This paper presents a novel approach to estimate the vertical profile of reflectivity (VPR) from volumetric weather radar data using both a traditional Eulerian as well as a newly proposed Lagrangian implementation. For this latter implementation, the recently developed Rotational Carpenter Square Cluster Algorithm (RoCaSCA) is used to delineate precipitation regions at different reflectivity levels. A piecewise linear VPR is estimated for either stratiform or neither stratiform/convective precipitation. As a second aspect of this paper, a novel approach is presented which is able to account for the impact of VPR uncertainty on the estimated radar rainfall variability. Results show that implementation of the VPR identification and correction procedure has a positive impact on quantitative precipitation estimates from radar. Unfortunately, visibility problems severely limit the impact of the Lagrangian implementation beyond distances of 100 km. However, by combining this procedure with the global Eulerian VPR estimation procedure for a given rainfall type (stratiform and neither stratiform/convective), the quality of the quantitative precipitation estimates increases up to a distance of 150 km. Analyses of the impact of VPR uncertainty shows that this aspect accounts for a large fraction of the differences between weather radar rainfall estimates and rain gauge measurements. Key Points A new Lagrangian based VPR identification methodRadar rainfall uncertainty estimation from spatial precipitation variabilityImproved weather radar based surface rainfall estimation ©2013. American Geophysical Union. All Rights Reserved.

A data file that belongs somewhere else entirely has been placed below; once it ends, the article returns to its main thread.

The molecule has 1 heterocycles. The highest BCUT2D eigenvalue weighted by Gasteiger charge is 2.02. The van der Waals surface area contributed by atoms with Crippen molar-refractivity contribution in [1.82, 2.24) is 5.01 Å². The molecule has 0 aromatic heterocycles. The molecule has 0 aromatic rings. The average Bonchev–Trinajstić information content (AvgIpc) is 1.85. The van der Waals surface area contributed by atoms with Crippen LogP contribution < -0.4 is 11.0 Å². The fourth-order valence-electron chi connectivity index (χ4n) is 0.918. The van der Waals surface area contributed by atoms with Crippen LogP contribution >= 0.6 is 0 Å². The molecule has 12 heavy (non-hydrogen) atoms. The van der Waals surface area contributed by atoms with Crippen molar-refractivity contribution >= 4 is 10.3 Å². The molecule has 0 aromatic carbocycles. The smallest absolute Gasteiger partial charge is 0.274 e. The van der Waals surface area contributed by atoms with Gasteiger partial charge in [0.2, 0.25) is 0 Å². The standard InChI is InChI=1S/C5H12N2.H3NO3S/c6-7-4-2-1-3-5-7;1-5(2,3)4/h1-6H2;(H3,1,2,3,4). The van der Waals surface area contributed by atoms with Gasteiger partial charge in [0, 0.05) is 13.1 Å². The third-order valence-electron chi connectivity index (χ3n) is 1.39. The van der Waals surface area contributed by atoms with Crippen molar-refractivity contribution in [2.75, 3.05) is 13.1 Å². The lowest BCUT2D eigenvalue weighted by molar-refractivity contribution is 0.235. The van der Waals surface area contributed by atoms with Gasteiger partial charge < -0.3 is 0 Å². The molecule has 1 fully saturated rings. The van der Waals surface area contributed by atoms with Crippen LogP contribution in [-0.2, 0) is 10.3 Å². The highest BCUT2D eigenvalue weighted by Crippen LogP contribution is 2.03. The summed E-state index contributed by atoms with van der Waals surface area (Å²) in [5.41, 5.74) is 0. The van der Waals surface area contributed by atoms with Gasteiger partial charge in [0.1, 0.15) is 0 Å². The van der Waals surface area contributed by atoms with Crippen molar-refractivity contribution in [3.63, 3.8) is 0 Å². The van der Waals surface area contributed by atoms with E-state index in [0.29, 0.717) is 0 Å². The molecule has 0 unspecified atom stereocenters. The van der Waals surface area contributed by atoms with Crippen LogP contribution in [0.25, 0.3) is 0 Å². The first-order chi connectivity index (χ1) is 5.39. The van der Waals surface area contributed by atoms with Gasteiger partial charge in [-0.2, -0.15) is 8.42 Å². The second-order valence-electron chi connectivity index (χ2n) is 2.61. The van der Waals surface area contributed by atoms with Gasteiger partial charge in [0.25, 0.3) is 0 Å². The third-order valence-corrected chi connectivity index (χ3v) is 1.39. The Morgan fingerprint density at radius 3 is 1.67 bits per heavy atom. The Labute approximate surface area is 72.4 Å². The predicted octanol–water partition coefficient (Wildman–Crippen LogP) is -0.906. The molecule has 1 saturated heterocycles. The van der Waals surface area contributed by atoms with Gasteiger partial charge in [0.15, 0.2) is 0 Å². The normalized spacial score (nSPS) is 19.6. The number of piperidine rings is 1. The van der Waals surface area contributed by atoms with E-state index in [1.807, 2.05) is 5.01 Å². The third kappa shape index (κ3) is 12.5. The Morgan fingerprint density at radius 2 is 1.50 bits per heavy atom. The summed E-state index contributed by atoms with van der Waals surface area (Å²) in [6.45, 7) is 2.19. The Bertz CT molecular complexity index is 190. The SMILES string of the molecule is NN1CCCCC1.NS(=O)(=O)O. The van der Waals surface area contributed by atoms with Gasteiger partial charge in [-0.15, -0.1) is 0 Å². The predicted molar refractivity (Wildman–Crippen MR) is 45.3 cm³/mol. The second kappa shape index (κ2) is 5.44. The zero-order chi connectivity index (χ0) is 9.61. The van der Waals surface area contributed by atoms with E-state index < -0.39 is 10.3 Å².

Borga M.,University of Padua |
Anagnostou E.N.,University of Connecticut |
Anagnostou E.N.,Hellenic Center for Marine Research |
Bloschl G.,Vienna University of Technology |
Creutin J.-D.,Laboratoire dEtude des Transferts en Hydrologie et Environnement
Environmental Science and Policy | Year: 2011
The management of flash flood hazards and risks is a critical component of public safety and quality of life. Flash-floods develop at space and time scales that conventional observation systems are not able to monitor for rainfall and river discharge. Consequently, the atmospheric and hydrological generating mechanisms of flash-floods are poorly understood, leading to highly uncertain forecasts of these events. The objective of the HYDRATE project has been to improve the scientific basis of flash flood forecasting by advancing and harmonising a European-wide innovative flash flood observation strategy and developing a coherent set of technologies and tools for effective early warning systems. To this end, the project included actions on the organization of the existing flash flood data patrimony across Europe. The final aim of HYDRATE was to enhance the capability of flash flood forecasting in ungauged basins by exploiting the extended availability of flash flood data and the improved process understanding. This paper provides a review of the work conducted in HYDRATE with a special emphasis on how this body of research can contribute to guide the policy-life cycle concerning flash flood risk management. © 2011 Elsevier Ltd.
Zanon F.,University of Padua |
Borga M.,University of Padua |
Zoccatelli D.,University of Padua |
Marchi L.,CNR Research Institute for Geo-hydrological Protection |